The next piece of the puzzle is hypochlorous acid. We recommend Heyedrate Lid and Lash Cleanser used twice per day. After thoroughly removing your makeup and washing your face, apply the solution by simply spraying your closed eyelids. Rub it in, and then let it dry. There’s no need to rinse it off! Alternatively, you can use a cotton ball or round for application if you prefer more friction. Hypochlorous acid actually works to kill all of the bacteria that demodex feed on. It is naturally made in our own bodies, so it’s as natural and organic as it comes. Studies show that hypochlorous acid properly kills the bacteria responsible for evaporative dry eye, and gets rid of demodex mites without causing irritation. We love this spray for all ages and all people, whether you know you’re suffering from irritated eyes or not.

After you’ve taken care of your facial and eyelid hygiene, you’ll want to move onto taking care of the skin on the rest of your body. Our Heyedrate Tea Tree Bar Soap is great for this! We keep this in the shower and use it all over, every single day (Dr. Travis even uses it in his hair to fight flakes and irritation). This product contains only five ingredients: organic green tea, organic olive oil, organic coconut oil, raw shea butter, and tea tree essential oil. You can also use this in place of the foaming face wash mentioned above. It contains more tea tree oil but none of the extra essential oils present in the foam.

More Than One Bugger: Types of Demodex

There are two types of demodex that live on humans: Demodex brevis and demodex folliculorum. Demodex folliculorum live in the hair follicles while demodex brevis live in the sebaceous glands (and the meibomian glands are sebaceous glands). Since we have both hair follicles and glands in our eyelids, this is the perfect place for these little buggers to hide out.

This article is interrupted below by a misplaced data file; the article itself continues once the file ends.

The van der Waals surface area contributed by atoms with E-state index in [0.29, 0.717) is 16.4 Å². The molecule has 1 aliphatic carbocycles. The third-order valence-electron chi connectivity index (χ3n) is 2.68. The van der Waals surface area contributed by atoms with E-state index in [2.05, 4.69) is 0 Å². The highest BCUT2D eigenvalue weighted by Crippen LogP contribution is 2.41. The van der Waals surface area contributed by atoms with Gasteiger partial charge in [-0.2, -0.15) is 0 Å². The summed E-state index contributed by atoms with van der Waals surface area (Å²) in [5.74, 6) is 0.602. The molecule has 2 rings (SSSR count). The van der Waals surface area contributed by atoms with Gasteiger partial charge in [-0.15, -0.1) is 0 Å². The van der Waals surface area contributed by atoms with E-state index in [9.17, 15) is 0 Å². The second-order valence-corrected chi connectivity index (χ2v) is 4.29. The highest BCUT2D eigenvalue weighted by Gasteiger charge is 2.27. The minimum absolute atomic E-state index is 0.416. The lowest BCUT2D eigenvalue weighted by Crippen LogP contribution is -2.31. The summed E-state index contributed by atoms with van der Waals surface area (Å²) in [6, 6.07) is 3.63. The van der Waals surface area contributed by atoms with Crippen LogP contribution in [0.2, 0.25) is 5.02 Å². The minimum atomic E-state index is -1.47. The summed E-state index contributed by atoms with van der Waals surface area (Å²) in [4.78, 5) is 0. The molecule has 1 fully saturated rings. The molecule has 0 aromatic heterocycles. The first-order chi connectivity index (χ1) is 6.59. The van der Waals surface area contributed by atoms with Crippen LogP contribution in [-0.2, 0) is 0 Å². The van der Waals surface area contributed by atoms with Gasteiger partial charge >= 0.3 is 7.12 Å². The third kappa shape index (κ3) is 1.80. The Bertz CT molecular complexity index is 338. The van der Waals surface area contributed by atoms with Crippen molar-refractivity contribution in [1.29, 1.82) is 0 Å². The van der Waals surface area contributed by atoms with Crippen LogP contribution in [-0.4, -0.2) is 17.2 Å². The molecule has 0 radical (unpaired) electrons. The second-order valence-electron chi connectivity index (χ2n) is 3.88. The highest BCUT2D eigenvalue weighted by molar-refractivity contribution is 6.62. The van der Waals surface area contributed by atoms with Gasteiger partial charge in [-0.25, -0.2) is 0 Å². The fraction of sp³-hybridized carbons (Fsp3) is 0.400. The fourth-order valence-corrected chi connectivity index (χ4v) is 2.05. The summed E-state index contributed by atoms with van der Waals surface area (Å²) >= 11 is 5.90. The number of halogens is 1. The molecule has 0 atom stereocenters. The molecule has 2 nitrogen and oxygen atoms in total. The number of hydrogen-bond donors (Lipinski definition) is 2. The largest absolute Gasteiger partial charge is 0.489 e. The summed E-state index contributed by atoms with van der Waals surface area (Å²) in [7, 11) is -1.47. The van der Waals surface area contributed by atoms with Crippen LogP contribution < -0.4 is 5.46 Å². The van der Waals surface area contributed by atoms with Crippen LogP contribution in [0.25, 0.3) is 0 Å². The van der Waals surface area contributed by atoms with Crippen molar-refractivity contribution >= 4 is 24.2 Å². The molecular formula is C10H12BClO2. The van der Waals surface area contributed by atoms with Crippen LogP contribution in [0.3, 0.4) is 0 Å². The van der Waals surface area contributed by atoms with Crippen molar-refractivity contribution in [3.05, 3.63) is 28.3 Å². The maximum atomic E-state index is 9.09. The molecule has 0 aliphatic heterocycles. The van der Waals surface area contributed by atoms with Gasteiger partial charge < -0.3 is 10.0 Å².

Both forms of demodex feed on oil, bacteria, and dead skin that our bodies produce, and they lay eggs and replicate rather quickly. While demodex are present on nearly everyone, even if in small quantities, they can become a problem. If they are allowed to become overpopulated, demodex can cause inflammation of the skin and eyelids, leading to red, irritated, uncomfortable eyes and skin. It is thought that demodex may be closely linked with rosacea, ocular rosacea, and evaporative dry eye, and we see this time and time again.

Those at risk for ocular and skin problems due to demodex include the elderly, those who are immunocompromised, and those who have other inflammatory conditions. However, if you don’t fall into this category, it doesn’t mean that you won’t be affected. Each person has a different level of tolerance, so that plays a role as well. 

If you find yourself dealing with demodex, all hope is not lost. Follow the above recommendations at home, and discuss other options with your doctor if you feel you’re not achieving the results you’re looking for. 

One Love,

Dr. Jenna Zigler

Dr. Jenna Zigler



References:

https://www.ncbi.nlm.nih.gov/pubmed/30016200

https://bjo.bmj.com/content/89/11/1468


3 Responses

Michelle Wilks
Michelle Wilks

April 21, 2020

I have had experience with Démodéx mites in dogs but never in humans -the actual mite looks the same,in animals we use a drug called Ivemectin and that is very successful.
Enjoyed reading your advise
Thank you 😊 Michelle

Mike McGuinness
Mike McGuinness

April 15, 2020

Likes the foaming soap…..

Terry Barker
Terry Barker

March 06, 2019

Thank you very very much for the info !!